Last season was an incredibly soft schedule, one where the Jets were able to beat up on very weak teams. While you shouldn’t take away anything from the overall achievement—you can only play who they schedule you to play—it’s something nobody, including the coaching staff seemed to realize. Which led to an over-inflation of the value both of those wins, as well what certain players on the team were worth.

And yes, I’m looking at Ryan Fitzpatrick, who Bowles crowned his started after the end of last season, when the quarterback was not under contract. That led to Fitzpatrick holding out for money he didn’t deserve as well as a mini-mutiny among the wide receivers who felt Fitzpatrick was their one and only choice for wins.

Everyone involved was deluded.

So was the fanbase, if they didn’t look closely at the last few games of 2015. As I wrote at the beginning of October, Bowles has a lot of holes in his coaching game—clock management, in-game and pre-game adjustments, managing his players and getting them prepared to play on Sunday (or Monday, or any day really).

While these things are obvious now, there were also obvious in Week 17 last season if you were looking.

The Jets lost to the Buffalo Bills because they were unprepared, because they were sloppy and because of poor playcalling and preparation. They didn’t look ready to win that game, and Bowles and his coaching staff looked equally unprepared.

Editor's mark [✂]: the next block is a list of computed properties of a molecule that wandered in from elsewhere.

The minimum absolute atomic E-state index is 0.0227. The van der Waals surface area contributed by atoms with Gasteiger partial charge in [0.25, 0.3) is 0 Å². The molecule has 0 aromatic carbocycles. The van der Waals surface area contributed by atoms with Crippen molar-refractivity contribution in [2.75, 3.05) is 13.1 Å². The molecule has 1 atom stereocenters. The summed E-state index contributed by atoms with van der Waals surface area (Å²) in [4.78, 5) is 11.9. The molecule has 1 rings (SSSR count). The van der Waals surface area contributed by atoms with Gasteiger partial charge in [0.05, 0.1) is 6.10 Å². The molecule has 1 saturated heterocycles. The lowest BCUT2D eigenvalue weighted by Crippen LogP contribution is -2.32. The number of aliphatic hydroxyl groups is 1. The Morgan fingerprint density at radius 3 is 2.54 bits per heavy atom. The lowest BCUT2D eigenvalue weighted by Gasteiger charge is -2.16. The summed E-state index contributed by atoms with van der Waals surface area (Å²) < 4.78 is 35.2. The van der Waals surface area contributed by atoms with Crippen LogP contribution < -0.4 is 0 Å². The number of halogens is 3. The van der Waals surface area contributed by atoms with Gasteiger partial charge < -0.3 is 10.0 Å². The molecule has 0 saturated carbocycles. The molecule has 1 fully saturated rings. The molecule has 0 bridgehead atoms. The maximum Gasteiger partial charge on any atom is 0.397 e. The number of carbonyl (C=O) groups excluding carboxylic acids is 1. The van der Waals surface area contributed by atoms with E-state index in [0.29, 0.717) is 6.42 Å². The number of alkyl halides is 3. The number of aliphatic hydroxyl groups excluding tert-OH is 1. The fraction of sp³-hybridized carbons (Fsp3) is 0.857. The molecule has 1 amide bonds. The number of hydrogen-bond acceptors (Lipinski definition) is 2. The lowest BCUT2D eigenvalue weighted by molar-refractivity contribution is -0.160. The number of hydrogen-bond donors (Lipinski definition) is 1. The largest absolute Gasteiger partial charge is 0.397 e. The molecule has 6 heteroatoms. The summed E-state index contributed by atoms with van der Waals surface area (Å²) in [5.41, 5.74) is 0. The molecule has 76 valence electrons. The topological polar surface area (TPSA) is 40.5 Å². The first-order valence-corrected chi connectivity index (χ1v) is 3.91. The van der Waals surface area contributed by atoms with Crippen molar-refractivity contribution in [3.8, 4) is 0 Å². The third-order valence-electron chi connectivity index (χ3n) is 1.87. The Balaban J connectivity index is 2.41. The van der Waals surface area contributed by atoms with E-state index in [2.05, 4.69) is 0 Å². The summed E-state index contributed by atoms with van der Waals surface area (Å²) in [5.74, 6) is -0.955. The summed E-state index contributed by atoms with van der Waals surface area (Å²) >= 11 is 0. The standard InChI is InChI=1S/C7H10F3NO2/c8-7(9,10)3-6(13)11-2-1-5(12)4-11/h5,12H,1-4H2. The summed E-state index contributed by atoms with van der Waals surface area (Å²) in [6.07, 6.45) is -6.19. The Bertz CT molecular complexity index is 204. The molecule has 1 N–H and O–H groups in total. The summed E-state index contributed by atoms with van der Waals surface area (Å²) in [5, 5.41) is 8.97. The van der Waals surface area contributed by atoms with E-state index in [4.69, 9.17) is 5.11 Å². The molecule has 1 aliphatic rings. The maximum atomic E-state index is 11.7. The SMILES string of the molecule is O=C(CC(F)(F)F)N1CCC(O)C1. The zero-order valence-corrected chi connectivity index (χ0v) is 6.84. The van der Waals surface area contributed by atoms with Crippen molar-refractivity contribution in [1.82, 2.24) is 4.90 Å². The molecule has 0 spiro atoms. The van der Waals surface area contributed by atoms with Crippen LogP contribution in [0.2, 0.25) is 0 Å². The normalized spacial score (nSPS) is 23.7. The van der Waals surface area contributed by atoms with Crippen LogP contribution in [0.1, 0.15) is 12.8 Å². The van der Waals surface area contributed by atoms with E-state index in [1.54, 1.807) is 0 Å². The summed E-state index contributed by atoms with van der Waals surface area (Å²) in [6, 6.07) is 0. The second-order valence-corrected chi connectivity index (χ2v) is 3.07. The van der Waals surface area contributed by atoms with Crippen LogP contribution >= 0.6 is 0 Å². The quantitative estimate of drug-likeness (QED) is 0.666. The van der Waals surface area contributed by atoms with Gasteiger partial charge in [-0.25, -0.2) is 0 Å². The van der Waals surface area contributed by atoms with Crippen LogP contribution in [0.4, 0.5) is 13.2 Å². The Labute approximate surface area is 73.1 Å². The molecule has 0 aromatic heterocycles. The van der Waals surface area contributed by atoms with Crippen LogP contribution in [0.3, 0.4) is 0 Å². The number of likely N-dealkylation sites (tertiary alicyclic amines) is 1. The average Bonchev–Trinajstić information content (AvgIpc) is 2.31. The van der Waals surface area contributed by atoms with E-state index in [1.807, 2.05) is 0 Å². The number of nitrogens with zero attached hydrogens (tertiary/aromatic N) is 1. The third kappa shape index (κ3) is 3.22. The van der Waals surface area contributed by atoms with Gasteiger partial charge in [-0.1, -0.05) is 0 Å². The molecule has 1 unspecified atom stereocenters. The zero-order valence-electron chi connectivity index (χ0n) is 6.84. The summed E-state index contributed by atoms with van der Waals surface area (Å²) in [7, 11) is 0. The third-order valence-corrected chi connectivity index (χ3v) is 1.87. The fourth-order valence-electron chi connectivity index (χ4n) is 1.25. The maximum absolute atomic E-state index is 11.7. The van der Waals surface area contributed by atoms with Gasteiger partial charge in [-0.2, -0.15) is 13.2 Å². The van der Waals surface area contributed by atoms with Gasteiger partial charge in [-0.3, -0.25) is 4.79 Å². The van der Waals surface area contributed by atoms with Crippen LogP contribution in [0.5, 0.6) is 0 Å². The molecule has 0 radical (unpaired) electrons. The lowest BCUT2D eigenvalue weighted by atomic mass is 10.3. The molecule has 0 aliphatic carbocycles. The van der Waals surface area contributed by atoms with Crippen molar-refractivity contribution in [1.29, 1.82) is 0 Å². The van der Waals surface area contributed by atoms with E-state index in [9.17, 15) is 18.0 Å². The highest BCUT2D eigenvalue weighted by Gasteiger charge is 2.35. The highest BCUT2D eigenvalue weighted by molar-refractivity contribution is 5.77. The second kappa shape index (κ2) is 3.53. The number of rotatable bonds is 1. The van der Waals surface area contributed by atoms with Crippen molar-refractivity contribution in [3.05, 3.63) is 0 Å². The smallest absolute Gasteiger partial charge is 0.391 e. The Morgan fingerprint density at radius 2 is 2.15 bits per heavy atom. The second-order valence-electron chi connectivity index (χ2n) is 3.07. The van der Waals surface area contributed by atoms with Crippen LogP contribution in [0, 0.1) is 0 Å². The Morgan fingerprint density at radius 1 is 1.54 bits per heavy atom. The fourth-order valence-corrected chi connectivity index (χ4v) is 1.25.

You could say the same about the other five losses, and a few wins, last season.

Clock gaffes and coaching blunders happen with a new coach with no head coaching experience. There should be an improvement, though, and we’ve seen nothing but it getting worse.

This is a guy who has decided to start Petty from now on, and yet supposedly decided Petty would be the starter the rest of the way before the Monday night debacle.

How does that make any sense? If nothing else does, Bowles’ absolute disastrous handling of the quarterbacks should cost him his job, or at least move him from a cushy office to a broom closet at the team facility until they do fire him or he does better.